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Thursday, May 22, 2003

More thoughts about "leaving the Church."

This is a commentary stitched together from slightly-edited posts over at Mark Shea's blog. Here's the link to the comment thread, but be warned that it has largely degenerated into self-righteous posturing and amateur psychoanalysis directed at me and Greg Krehbiel.

[Just for fun, feel free to use redaction criticism to determine how many individual comments were used to compose the whole, and try to determine the original sources...:) ]

What do you do if the Church leaves you? What do you do if all of the surrounding parishes are St. Joan of Arcs, or St. Sabinas, or Corpus Christis--or prototypes of the same? When you'd like to light a candle, but they took it away to use it in the FutureChurch Liturgy?

"But there are always better parishes. Go to one of those." Well, probably.

Perhaps. For a while, at least, until the new fruit loop is rotated in and changes everything. And the "orthodox" leadership of the diocese looks on with bland disinterest.

The larger point is that the tacit toleration of dissent and various abuses indicates that it really doesn't matter what you believe or how you act, so long as you don't go that impermissible final step and become a formal schismatic. Corpus Christi was USCCB, Grade A Approved until its pastors publicly rebelled. If they had been content to *quietly* bless gay unions and let women concelebrate at the altar, then that unfortunate excommunication business wouldn't have been necessary.

After all, the response so far indicates that maintaining intact the facade of institutional unity is what really matters. It's hard not to be deeply discouraged by such "witness" to the Gospel.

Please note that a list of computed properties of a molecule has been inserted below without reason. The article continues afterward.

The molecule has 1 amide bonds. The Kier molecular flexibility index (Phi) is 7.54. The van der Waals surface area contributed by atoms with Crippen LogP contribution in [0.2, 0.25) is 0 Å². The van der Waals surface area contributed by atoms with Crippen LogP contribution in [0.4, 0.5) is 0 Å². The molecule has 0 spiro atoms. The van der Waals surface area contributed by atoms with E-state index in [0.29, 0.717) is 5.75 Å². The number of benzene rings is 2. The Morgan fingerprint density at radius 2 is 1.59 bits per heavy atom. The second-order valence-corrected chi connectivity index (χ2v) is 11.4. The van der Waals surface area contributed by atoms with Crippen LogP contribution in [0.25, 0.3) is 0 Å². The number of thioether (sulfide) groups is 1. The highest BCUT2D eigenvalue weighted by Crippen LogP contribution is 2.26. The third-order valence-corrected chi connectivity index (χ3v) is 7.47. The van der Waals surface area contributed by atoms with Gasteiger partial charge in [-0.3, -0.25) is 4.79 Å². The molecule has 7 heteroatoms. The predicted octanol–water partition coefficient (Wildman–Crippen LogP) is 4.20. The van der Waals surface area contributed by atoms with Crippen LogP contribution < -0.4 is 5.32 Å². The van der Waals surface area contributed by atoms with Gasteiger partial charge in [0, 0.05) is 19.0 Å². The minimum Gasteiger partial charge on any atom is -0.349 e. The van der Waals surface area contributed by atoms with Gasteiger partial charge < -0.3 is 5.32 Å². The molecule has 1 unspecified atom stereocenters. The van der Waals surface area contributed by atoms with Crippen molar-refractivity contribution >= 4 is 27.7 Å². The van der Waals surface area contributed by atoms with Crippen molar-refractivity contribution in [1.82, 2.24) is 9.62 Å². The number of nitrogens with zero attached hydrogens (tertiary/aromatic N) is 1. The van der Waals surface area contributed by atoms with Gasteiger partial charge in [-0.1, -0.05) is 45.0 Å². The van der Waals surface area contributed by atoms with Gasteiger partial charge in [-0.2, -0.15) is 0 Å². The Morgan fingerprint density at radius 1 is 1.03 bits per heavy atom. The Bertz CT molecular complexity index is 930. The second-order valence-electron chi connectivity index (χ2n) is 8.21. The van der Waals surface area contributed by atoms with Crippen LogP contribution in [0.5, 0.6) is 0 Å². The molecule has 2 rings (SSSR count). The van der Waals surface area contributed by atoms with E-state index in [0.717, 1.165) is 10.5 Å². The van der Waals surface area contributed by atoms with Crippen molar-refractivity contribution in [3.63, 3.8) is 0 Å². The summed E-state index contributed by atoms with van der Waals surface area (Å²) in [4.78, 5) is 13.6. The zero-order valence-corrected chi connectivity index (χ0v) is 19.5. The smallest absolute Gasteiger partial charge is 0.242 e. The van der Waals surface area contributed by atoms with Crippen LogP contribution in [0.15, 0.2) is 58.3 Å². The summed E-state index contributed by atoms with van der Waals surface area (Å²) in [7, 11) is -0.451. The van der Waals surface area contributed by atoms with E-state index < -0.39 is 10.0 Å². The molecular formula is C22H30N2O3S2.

The crisis is worse than most people want to admit. Yes, I believe Jesus and his promises to the Church. But nowhere did He indicate a geographic location of where that Church would survive, nor in what condition. Look at the Church in Western Europe. Unless something dramatically changes, that's our preview of coming attractions.

Until this gets recognized, saying "buck up, slugger!" and pointing to the paper orthodoxy of the Church isn't enough. At the very least, I find it much harder to criticize the likes of those who leave in disgust.

Furthermore, it's easy to thunder from on high about "the true church," how the crisis is not "real persecution," and citing the example of the medieval saints who endured. It's much more difficult to see the Church for what it is when its every public action trumpets that not only is it not the ark of Christ's Gospel, it really doesn't give a damn.

Catholicism isn't (or shouldn't be) about lauding the merits of the strong who muscle through while sneering at the weakness of the rest of the flock who get mired in the mud and start sinking. It's also bleakly amusing that "we" always manage to be in the first category, on the side of the angels, roaring our defiance at the storm, receiving that crown.

My brother, raised on Chick tracts at the local fundamentalist church following his born-again experience, was nevertheless becoming interested in the Church. That came to a dead stop because a priest who spent three years sexually abusing one of his altar boys was assigned to the parish where he had started to attend mass. "Disgust" is a word.

My brother loves his kids, after all.

Watching several bishops (Mahony, Grahmann, McCormack and Adamec) revert to form ten months after Dallas, I hardly feel like arguing with him. In a way, him slamming the door perhaps pre-empted the inevitable: he has little patience with liberal Christianity, and he would have gotten megadoses in the Saginaw Diocese.

My point is that witness tells. Sure, there is no salvation outside the Church, but the Church in America has certainly muddled the evidence that it is that Body, hasn't it? I simply can't find it in me to blast the sheep who flee the wolves in shepherds' clothing.

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